Before the pandemic, traditional aspects of the auto purchase were changing. People were considering subscription auto plans versus ownership. Vehicle options were also shifting. COVID-19 changed all that.
Traditional vehicle ownership is still considered to be the most convenient, practical and flexible by consumers. When it comes to audio entertainment, traditional sources are important.
Broadcast radio matters to auto buyers. Whether they are recent or prospective auto buyers, 89% believe that traditional broadcast radio should be a standard audio option in vehicles. Listeners have an emotional connection with radio, and that’s why 91% of listeners state that radio keeps them company in their vehicle. If traditional broadcast radio wasn’t available in their vehicle, 89% of listeners agree that they “would really miss having radio in a vehicle,” according to a study released Edison Research.
Additional findings illustrate the role that traditional radio has in the consideration phase of auto-buying intenders as well as recent buyers. The study was conducted by Edison Research and commissioned by WorldDAB in partnership with Radioplayer. It was sponsored by the NAB, Commercial Radio Australia and Xperi. The study was based on interviews of over 1,000 U.S. adults who had recently purchased/leased a 2018 vehicle or newer or adults who plan to purchase/lease within the next year.
Broadcast AM/FM radio was ranked as the top in-car audio source requested – by both future and past auto buyers. Survey respondents also have a very personal connection with radio. Eighty-seven percent agree that they would miss their favorite radio station if they couldn’t receive it in their vehicle. Radio also serves a very important purpose – it delivers information. Respondents agreed that radio is an important source of information in times of crisis (87%), and that it keeps them up to date on what’s going on in the world (83%). It’s also reliable (85% agreed).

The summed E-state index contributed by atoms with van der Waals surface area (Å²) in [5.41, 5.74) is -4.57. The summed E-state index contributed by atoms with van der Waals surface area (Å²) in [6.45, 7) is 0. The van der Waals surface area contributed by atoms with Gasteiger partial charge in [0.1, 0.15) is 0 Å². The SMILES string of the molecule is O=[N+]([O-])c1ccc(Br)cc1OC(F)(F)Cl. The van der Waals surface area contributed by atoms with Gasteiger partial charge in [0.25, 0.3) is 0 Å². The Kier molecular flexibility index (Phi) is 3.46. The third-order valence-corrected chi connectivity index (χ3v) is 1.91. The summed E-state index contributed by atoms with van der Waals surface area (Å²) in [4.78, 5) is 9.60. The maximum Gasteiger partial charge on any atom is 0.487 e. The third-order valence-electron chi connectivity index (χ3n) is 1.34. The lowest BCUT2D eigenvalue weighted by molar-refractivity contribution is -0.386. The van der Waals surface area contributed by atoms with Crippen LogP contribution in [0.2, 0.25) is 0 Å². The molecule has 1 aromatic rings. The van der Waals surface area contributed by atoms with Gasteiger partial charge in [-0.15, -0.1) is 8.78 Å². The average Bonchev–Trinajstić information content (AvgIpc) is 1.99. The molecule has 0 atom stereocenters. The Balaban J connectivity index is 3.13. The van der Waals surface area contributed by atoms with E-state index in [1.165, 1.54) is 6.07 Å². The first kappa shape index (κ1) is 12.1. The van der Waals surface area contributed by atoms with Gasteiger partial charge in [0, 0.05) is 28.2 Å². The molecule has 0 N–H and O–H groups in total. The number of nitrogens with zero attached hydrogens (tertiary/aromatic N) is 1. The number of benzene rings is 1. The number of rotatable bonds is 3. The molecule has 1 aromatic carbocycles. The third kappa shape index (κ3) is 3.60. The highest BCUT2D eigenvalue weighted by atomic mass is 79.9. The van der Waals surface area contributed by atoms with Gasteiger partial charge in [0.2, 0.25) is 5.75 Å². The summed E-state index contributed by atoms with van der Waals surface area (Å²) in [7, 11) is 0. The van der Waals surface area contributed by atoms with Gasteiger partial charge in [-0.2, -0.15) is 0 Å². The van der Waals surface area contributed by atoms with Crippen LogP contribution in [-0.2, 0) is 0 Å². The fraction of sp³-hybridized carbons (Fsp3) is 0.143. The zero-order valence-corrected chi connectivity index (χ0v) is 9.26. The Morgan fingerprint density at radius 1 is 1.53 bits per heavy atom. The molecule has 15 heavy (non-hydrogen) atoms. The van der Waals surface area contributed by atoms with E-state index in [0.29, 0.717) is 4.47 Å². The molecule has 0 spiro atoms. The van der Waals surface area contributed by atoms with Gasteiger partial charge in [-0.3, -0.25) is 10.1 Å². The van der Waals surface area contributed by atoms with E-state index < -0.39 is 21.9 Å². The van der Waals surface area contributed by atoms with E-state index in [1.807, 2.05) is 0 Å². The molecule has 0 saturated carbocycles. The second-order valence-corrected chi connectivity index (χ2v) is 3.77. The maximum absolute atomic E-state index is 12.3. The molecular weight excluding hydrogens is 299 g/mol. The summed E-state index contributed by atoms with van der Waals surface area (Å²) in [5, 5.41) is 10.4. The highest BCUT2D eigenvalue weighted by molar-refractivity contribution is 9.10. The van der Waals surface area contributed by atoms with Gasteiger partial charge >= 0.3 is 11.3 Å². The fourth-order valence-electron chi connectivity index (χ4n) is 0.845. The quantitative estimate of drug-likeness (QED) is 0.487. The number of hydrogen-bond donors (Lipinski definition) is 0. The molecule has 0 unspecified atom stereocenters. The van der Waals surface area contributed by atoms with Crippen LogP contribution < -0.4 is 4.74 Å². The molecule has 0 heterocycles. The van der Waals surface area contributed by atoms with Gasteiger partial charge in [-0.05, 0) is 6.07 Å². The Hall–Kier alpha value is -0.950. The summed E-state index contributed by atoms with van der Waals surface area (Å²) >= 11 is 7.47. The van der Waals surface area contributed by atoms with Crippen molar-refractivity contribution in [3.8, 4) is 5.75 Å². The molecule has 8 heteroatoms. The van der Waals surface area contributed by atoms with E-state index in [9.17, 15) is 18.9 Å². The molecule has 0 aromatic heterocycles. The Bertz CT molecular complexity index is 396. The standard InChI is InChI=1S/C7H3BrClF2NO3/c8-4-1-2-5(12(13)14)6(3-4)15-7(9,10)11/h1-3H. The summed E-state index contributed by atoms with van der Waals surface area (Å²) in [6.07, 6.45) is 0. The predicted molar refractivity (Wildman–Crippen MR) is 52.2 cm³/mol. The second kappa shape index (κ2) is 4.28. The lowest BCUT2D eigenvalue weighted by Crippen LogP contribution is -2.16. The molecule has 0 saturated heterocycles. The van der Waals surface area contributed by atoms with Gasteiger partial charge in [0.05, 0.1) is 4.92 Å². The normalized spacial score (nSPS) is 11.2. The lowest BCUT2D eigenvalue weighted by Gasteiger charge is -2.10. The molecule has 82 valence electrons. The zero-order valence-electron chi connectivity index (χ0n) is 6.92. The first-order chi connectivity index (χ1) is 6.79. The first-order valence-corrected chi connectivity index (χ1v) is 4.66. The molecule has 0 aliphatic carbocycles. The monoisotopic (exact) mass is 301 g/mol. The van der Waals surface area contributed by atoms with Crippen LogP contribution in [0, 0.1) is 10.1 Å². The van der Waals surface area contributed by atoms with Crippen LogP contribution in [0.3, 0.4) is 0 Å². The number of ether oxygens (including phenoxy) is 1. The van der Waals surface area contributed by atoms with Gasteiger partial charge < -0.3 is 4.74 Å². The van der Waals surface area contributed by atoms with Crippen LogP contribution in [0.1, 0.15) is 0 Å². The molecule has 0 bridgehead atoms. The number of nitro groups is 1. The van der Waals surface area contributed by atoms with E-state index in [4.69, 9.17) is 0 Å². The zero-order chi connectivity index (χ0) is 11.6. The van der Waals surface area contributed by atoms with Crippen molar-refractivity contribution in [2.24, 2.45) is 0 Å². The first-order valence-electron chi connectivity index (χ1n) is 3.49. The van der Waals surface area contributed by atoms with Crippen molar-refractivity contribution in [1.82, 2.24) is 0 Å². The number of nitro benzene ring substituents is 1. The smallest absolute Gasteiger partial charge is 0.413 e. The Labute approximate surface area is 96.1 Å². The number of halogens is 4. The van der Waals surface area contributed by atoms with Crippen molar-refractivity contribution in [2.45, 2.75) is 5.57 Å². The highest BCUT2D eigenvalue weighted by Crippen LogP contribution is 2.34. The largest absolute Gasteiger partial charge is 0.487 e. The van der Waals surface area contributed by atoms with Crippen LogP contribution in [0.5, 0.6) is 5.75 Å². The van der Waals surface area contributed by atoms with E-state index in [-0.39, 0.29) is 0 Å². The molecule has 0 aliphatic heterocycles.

Previous posts have covered radio listeners’ auto attitudes and their vehicle purchase/lease plans. Combining these insights with the results from this recent study will prove helpful when trying to reach auto-buying intenders. Understanding what matters to them, providing the auto options they want and including that information in the messaging when reaching auto prospects will differentiate one auto advertiser from others. Despite all the technology and options available today to consumers, tradition matters. Radio matters.